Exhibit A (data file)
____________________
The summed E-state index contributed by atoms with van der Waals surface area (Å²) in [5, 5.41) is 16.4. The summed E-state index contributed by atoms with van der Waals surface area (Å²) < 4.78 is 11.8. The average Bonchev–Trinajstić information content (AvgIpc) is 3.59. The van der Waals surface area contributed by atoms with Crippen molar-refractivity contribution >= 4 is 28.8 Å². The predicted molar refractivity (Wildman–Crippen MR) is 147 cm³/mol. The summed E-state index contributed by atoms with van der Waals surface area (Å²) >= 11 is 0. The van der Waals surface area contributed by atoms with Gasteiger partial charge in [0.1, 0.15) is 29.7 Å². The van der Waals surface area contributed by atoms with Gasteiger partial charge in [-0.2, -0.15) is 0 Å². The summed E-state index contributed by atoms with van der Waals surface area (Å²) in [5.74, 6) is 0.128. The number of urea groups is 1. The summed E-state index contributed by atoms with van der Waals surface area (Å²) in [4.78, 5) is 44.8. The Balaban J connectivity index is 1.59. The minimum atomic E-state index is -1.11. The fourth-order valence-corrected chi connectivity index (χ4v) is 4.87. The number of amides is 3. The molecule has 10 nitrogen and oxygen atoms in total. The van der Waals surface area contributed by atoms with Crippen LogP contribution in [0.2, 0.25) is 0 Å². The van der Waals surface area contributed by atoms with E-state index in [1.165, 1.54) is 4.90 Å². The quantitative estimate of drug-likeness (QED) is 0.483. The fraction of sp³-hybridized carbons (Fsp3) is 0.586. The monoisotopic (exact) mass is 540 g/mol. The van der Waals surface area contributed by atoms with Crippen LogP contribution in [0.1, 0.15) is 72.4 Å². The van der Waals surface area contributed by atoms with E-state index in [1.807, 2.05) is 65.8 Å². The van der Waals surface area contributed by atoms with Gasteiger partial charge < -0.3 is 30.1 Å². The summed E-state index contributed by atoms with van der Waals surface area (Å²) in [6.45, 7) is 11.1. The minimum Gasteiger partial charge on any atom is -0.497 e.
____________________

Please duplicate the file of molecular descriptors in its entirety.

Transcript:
The summed E-state index contributed by atoms with van der Waals surface area (Å²) in [5, 5.41) is 16.4. The summed E-state index contributed by atoms with van der Waals surface area (Å²) < 4.78 is 11.8. The average Bonchev–Trinajstić information content (AvgIpc) is 3.59. The van der Waals surface area contributed by atoms with Crippen molar-refractivity contribution >= 4 is 28.8 Å². The predicted molar refractivity (Wildman–Crippen MR) is 147 cm³/mol. The summed E-state index contributed by atoms with van der Waals surface area (Å²) >= 11 is 0. The van der Waals surface area contributed by atoms with Gasteiger partial charge in [0.1, 0.15) is 29.7 Å². The van der Waals surface area contributed by atoms with Gasteiger partial charge in [-0.2, -0.15) is 0 Å². The summed E-state index contributed by atoms with van der Waals surface area (Å²) in [5.74, 6) is 0.128. The number of urea groups is 1. The summed E-state index contributed by atoms with van der Waals surface area (Å²) in [4.78, 5) is 44.8. The Balaban J connectivity index is 1.59. The minimum atomic E-state index is -1.11. The fourth-order valence-corrected chi connectivity index (χ4v) is 4.87. The number of amides is 3. The molecule has 10 nitrogen and oxygen atoms in total. The van der Waals surface area contributed by atoms with Crippen LogP contribution in [0.2, 0.25) is 0 Å². The van der Waals surface area contributed by atoms with E-state index in [1.165, 1.54) is 4.90 Å². The quantitative estimate of drug-likeness (QED) is 0.483. The fraction of sp³-hybridized carbons (Fsp3) is 0.586. The monoisotopic (exact) mass is 540 g/mol. The van der Waals surface area contributed by atoms with Crippen LogP contribution in [0.1, 0.15) is 72.4 Å². The van der Waals surface area contributed by atoms with E-state index in [1.807, 2.05) is 65.8 Å². The van der Waals surface area contributed by atoms with Gasteiger partial charge < -0.3 is 30.1 Å². The summed E-state index contributed by atoms with van der Waals surface area (Å²) in [6.45, 7) is 11.1. The minimum Gasteiger partial charge on any atom is -0.497 e.